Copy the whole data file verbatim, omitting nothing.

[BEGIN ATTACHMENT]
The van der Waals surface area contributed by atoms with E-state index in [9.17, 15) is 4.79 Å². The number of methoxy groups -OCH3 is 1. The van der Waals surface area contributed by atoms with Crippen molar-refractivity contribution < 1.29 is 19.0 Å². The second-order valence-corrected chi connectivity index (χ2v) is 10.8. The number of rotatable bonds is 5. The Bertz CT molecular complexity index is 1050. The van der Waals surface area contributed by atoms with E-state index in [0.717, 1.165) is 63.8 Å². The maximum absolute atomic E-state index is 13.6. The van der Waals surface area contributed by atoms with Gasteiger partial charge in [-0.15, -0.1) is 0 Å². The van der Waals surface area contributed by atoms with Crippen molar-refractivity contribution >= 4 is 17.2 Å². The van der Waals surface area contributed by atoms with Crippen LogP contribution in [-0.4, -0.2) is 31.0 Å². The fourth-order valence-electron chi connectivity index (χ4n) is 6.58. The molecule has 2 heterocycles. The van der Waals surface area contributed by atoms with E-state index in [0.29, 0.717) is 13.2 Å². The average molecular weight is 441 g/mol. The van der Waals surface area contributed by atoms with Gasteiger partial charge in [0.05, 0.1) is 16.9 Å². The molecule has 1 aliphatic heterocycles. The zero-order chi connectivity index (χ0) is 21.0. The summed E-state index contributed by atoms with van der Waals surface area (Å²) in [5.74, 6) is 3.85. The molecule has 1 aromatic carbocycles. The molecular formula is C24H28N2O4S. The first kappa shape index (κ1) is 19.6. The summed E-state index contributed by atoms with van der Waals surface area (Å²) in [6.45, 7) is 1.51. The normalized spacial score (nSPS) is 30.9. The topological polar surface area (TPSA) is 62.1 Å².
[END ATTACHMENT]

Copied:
The van der Waals surface area contributed by atoms with E-state index in [9.17, 15) is 4.79 Å². The number of methoxy groups -OCH3 is 1. The van der Waals surface area contributed by atoms with Crippen molar-refractivity contribution < 1.29 is 19.0 Å². The second-order valence-corrected chi connectivity index (χ2v) is 10.8. The number of rotatable bonds is 5. The Bertz CT molecular complexity index is 1050. The van der Waals surface area contributed by atoms with E-state index in [0.717, 1.165) is 63.8 Å². The maximum absolute atomic E-state index is 13.6. The van der Waals surface area contributed by atoms with Gasteiger partial charge in [-0.15, -0.1) is 0 Å². The van der Waals surface area contributed by atoms with Crippen molar-refractivity contribution >= 4 is 17.2 Å². The van der Waals surface area contributed by atoms with Crippen LogP contribution in [-0.4, -0.2) is 31.0 Å². The fourth-order valence-electron chi connectivity index (χ4n) is 6.58. The molecule has 2 heterocycles. The van der Waals surface area contributed by atoms with E-state index in [0.29, 0.717) is 13.2 Å². The average molecular weight is 441 g/mol. The van der Waals surface area contributed by atoms with Gasteiger partial charge in [0.05, 0.1) is 16.9 Å². The molecule has 1 aliphatic heterocycles. The zero-order chi connectivity index (χ0) is 21.0. The summed E-state index contributed by atoms with van der Waals surface area (Å²) in [5.74, 6) is 3.85. The molecule has 1 aromatic carbocycles. The molecular formula is C24H28N2O4S. The first kappa shape index (κ1) is 19.6. The summed E-state index contributed by atoms with van der Waals surface area (Å²) in [6.45, 7) is 1.51. The normalized spacial score (nSPS) is 30.9. The topological polar surface area (TPSA) is 62.1 Å².